The handwriting on those checks were impeccable. Her signature was perfect.

When her death certificate was issued, family wanted to know what it said the cause of death was. It read congestive heart failure as the cause. No mention at all of the technically undiagnosed cancer.

Her family (cousins, godson, nieces and a nephew) were floored by this. They all asked why the cause of death wasn't cancer? Quite simply it's not what killed her.

Honestly, I wasn't fussed by any of it. Her quality of life was so diminished, she had to restrained to keep her from wondering. At the hospital she belted a nurse. This was no longer my grandmother, as far as I was concerned.

But I believe my grandmother chose to end her life. I think that with the speculative diagnosis of cancer, her 2 friends and family (that again I'm excluded from) were willing to let her go. I had zero objections to any of it.

Having said all this, since our mental health care in this country specifically is so poor, it needs to be improved greatly before I would be persuaded.

I was hoping that when Robin Williams took his life (after decades of addiction and depression issues that were well documented) we could have that discussion about mental health BUT TOO many people became incredibly dismissive saying he was physically ill, so that made it ok.

I can only hope that the next well-loved, much respected actor who decides to off themselves doesn't have an underlying medical condition so that some people can feel good about dismissing the death and the lack of decent mental health care in this country.


But as if to knock me down, reality came around
And without so much as a mere touch, cut me into little pieces

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04-03-2016, 01:02 PM
RE: The sanctity of life
(04-03-2016 12:50 PM)Momsurroundedbyboys Wrote:  
(04-03-2016 10:55 AM)Dom Wrote:  That's up to you. I just threw common phrases out there because I am curious as to where discussing them would lead. I think it will eventually lead to "value".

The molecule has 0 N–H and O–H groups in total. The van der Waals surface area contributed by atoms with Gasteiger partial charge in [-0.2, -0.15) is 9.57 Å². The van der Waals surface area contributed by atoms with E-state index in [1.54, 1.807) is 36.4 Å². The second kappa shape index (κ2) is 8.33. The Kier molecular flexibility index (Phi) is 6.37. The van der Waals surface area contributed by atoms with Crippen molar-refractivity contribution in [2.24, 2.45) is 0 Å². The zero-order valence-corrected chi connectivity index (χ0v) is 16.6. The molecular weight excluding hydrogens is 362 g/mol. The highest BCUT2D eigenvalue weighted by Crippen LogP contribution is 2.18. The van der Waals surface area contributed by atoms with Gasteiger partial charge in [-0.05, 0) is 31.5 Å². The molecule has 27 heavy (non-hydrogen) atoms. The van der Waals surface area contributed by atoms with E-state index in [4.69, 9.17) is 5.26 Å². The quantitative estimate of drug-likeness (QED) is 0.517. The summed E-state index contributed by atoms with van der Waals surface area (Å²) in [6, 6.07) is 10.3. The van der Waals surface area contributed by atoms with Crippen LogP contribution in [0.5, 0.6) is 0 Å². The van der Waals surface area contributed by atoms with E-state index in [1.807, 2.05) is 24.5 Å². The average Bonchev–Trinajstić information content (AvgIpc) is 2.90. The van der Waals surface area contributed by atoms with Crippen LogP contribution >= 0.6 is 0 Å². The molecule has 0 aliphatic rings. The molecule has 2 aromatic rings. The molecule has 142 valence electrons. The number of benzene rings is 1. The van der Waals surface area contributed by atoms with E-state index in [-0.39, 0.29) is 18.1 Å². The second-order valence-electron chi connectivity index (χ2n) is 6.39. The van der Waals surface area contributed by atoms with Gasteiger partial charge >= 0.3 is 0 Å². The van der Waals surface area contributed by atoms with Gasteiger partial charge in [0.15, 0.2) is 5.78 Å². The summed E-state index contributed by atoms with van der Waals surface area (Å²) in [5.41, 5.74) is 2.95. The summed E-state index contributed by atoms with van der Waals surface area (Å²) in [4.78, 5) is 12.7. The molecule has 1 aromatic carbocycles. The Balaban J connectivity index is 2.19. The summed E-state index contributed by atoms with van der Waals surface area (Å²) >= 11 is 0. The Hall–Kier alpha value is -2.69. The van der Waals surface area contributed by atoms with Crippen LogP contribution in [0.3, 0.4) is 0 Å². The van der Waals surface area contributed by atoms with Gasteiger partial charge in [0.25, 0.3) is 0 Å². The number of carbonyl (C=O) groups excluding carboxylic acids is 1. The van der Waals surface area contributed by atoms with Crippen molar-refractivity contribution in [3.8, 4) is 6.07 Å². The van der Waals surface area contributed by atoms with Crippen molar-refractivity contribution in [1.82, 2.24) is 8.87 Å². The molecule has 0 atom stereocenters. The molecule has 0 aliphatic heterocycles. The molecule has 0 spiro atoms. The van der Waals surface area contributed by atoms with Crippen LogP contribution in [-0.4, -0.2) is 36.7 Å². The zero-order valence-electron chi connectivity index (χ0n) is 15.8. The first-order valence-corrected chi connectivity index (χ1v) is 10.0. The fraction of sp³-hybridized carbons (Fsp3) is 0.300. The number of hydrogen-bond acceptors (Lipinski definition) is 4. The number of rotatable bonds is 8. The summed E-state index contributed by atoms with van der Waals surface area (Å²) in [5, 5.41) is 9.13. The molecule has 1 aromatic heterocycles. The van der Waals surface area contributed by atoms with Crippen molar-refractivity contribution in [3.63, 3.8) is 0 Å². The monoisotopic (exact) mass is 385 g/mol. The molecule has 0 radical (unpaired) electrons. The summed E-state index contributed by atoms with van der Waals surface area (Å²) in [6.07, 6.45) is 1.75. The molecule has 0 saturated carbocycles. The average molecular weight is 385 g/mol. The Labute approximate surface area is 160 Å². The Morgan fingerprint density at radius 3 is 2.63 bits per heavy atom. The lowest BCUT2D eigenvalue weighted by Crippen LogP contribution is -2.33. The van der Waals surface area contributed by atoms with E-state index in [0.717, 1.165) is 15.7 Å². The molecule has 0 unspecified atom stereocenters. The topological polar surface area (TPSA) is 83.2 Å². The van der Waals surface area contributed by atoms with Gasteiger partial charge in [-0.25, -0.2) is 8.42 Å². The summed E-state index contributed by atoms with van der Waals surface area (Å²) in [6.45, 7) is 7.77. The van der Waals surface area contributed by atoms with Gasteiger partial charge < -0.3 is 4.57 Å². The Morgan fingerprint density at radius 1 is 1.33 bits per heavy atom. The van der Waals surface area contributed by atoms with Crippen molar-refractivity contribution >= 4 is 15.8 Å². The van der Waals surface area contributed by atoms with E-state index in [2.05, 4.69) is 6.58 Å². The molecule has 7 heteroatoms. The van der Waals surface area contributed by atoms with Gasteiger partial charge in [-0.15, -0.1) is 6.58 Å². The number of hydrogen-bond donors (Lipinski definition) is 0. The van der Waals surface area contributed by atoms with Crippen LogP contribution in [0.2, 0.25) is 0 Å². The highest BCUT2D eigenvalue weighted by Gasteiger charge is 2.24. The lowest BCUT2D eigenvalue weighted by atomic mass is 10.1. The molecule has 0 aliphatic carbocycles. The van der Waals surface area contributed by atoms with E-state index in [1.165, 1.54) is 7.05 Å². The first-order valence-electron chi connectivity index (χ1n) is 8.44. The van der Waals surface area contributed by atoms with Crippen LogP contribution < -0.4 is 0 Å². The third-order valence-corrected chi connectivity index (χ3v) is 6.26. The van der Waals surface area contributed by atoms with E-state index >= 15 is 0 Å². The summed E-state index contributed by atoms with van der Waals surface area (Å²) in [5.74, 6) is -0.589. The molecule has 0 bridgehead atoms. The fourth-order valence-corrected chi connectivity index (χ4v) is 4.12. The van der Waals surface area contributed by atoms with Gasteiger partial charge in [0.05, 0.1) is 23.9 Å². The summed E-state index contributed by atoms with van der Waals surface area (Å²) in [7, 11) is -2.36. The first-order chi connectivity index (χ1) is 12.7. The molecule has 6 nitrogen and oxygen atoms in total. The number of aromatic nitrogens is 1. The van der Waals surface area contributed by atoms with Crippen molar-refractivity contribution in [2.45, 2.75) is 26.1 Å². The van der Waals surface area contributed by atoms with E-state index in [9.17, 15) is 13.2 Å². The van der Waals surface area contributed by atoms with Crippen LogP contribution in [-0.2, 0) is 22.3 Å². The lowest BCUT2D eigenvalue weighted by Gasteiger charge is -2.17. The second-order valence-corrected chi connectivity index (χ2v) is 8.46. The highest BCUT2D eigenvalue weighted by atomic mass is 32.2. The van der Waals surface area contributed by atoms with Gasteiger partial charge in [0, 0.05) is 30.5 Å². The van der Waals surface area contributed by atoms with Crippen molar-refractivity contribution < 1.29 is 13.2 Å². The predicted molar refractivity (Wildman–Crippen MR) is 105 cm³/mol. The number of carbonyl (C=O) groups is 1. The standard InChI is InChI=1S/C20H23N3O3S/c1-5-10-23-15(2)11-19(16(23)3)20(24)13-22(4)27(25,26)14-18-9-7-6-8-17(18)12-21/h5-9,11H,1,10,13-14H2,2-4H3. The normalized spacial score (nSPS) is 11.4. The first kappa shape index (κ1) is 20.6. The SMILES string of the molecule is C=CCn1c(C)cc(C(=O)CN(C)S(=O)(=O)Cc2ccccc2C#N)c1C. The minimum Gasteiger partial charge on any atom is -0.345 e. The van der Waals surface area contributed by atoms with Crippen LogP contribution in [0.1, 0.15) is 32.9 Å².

Perhaps life has the value you yourself give it.

Or does it have the value your significant others (including kids) give it.

Or does it have the value the local laws give it.

So then, who has the right to end it? Does anyone have the right to end it? You certainly don't have a voice in whether you want to begin it.

Yes, life should be valued. We shouldn't intentionally do things that bring harm. But as humans, and being complex creatures that we are, people often place different values to things.

We also, sometimes don't consider consequences to our actions.

Should people be allowed to end their lives? I feel within reason yes. I think if someone is terminal, or brain dead, when the quality of life is so very diminished that there is no "life". In those cases it should be up to the individual or family to decide when it should end.

I use my grandmother's case as an example. She had issues with dementia, it came on sort of quickly (the really batshit stuff), but had been spiraling downward for a good number of years before this. She would be forgetful about things -- to some extent we all do that.

Eventually when they realized she had completely stopped taking her medications, at the hospital, they also suspected she might have ovarian cancer. She had complained of pain. She refused a biopsy.